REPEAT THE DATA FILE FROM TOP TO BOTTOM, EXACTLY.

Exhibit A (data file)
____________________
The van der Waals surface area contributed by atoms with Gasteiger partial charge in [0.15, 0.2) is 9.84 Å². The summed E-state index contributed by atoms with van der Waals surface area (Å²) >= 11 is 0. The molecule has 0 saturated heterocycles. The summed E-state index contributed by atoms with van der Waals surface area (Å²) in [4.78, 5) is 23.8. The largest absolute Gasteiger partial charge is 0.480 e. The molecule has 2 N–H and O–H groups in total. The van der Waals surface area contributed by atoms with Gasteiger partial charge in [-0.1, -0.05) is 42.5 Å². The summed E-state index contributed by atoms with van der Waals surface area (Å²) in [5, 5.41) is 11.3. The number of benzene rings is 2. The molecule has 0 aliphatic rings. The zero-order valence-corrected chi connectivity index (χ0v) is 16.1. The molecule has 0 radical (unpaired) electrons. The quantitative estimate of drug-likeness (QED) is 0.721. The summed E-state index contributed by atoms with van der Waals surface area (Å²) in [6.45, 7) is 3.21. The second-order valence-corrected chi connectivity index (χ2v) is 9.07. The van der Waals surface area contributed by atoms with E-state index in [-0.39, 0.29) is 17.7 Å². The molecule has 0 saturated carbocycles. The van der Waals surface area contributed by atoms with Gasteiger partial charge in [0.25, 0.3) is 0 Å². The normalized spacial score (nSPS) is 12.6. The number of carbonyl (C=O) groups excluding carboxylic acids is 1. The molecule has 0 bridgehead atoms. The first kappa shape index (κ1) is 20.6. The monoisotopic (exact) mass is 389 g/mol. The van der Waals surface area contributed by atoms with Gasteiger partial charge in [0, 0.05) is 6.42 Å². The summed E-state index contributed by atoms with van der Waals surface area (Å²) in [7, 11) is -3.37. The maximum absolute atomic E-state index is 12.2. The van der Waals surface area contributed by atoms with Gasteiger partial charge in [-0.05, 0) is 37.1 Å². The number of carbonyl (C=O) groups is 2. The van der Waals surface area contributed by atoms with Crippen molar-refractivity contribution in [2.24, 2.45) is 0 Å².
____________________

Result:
The van der Waals surface area contributed by atoms with Gasteiger partial charge in [0.15, 0.2) is 9.84 Å². The summed E-state index contributed by atoms with van der Waals surface area (Å²) >= 11 is 0. The molecule has 0 saturated heterocycles. The summed E-state index contributed by atoms with van der Waals surface area (Å²) in [4.78, 5) is 23.8. The largest absolute Gasteiger partial charge is 0.480 e. The molecule has 2 N–H and O–H groups in total. The van der Waals surface area contributed by atoms with Gasteiger partial charge in [-0.1, -0.05) is 42.5 Å². The summed E-state index contributed by atoms with van der Waals surface area (Å²) in [5, 5.41) is 11.3. The number of benzene rings is 2. The molecule has 0 aliphatic rings. The zero-order valence-corrected chi connectivity index (χ0v) is 16.1. The molecule has 0 radical (unpaired) electrons. The quantitative estimate of drug-likeness (QED) is 0.721. The summed E-state index contributed by atoms with van der Waals surface area (Å²) in [6.45, 7) is 3.21. The second-order valence-corrected chi connectivity index (χ2v) is 9.07. The van der Waals surface area contributed by atoms with E-state index in [-0.39, 0.29) is 17.7 Å². The molecule has 0 saturated carbocycles. The van der Waals surface area contributed by atoms with Gasteiger partial charge in [0.25, 0.3) is 0 Å². The normalized spacial score (nSPS) is 12.6. The number of carbonyl (C=O) groups excluding carboxylic acids is 1. The molecule has 0 bridgehead atoms. The first kappa shape index (κ1) is 20.6. The monoisotopic (exact) mass is 389 g/mol. The van der Waals surface area contributed by atoms with Gasteiger partial charge in [0, 0.05) is 6.42 Å². The summed E-state index contributed by atoms with van der Waals surface area (Å²) in [7, 11) is -3.37. The maximum absolute atomic E-state index is 12.2. The van der Waals surface area contributed by atoms with Gasteiger partial charge in [-0.05, 0) is 37.1 Å². The number of carbonyl (C=O) groups is 2. The van der Waals surface area contributed by atoms with Crippen molar-refractivity contribution in [2.24, 2.45) is 0 Å².